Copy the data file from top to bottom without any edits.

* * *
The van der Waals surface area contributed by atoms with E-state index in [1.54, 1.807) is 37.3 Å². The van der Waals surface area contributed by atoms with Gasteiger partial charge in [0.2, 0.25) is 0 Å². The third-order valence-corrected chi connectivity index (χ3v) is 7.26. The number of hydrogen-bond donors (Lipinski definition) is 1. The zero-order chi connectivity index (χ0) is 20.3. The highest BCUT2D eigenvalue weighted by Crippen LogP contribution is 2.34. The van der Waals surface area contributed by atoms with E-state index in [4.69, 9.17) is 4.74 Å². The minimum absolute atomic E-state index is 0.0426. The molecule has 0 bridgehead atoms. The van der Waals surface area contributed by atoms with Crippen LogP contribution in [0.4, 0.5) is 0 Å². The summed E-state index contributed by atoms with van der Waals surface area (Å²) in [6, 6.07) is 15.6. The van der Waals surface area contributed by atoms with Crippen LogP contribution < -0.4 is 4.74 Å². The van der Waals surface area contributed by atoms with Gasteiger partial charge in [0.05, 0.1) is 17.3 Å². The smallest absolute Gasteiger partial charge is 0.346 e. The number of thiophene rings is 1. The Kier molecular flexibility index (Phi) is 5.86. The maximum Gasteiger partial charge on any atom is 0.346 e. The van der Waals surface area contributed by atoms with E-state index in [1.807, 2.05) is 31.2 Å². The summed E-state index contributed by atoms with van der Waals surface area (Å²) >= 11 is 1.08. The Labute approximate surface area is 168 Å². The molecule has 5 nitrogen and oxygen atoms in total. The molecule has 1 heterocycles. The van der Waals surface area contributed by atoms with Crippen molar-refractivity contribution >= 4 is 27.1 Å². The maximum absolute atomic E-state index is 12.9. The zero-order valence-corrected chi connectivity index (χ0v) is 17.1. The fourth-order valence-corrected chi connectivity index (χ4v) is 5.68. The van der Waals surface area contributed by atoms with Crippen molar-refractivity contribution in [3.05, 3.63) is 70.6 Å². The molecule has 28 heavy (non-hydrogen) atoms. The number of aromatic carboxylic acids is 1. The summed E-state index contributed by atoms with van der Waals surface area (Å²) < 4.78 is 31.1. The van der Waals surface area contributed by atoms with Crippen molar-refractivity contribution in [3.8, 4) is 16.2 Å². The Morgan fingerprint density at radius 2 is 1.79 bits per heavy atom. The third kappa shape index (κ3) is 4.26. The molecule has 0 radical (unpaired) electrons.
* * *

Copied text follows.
The van der Waals surface area contributed by atoms with E-state index in [1.54, 1.807) is 37.3 Å². The van der Waals surface area contributed by atoms with Gasteiger partial charge in [0.2, 0.25) is 0 Å². The third-order valence-corrected chi connectivity index (χ3v) is 7.26. The number of hydrogen-bond donors (Lipinski definition) is 1. The zero-order chi connectivity index (χ0) is 20.3. The highest BCUT2D eigenvalue weighted by Crippen LogP contribution is 2.34. The van der Waals surface area contributed by atoms with E-state index in [4.69, 9.17) is 4.74 Å². The minimum absolute atomic E-state index is 0.0426. The molecule has 0 bridgehead atoms. The van der Waals surface area contributed by atoms with Crippen LogP contribution in [0.4, 0.5) is 0 Å². The summed E-state index contributed by atoms with van der Waals surface area (Å²) in [6, 6.07) is 15.6. The van der Waals surface area contributed by atoms with Crippen LogP contribution < -0.4 is 4.74 Å². The van der Waals surface area contributed by atoms with Gasteiger partial charge in [0.05, 0.1) is 17.3 Å². The smallest absolute Gasteiger partial charge is 0.346 e. The number of thiophene rings is 1. The Kier molecular flexibility index (Phi) is 5.86. The maximum Gasteiger partial charge on any atom is 0.346 e. The van der Waals surface area contributed by atoms with E-state index in [1.807, 2.05) is 31.2 Å². The summed E-state index contributed by atoms with van der Waals surface area (Å²) >= 11 is 1.08. The Labute approximate surface area is 168 Å². The molecule has 5 nitrogen and oxygen atoms in total. The molecule has 1 heterocycles. The van der Waals surface area contributed by atoms with Crippen molar-refractivity contribution >= 4 is 27.1 Å². The maximum absolute atomic E-state index is 12.9. The zero-order valence-corrected chi connectivity index (χ0v) is 17.1. The fourth-order valence-corrected chi connectivity index (χ4v) is 5.68. The van der Waals surface area contributed by atoms with Crippen molar-refractivity contribution in [3.05, 3.63) is 70.6 Å². The molecule has 28 heavy (non-hydrogen) atoms. The number of aromatic carboxylic acids is 1. The summed E-state index contributed by atoms with van der Waals surface area (Å²) < 4.78 is 31.1. The van der Waals surface area contributed by atoms with Crippen molar-refractivity contribution in [3.8, 4) is 16.2 Å². The Morgan fingerprint density at radius 2 is 1.79 bits per heavy atom. The third kappa shape index (κ3) is 4.26. The molecule has 0 radical (unpaired) electrons.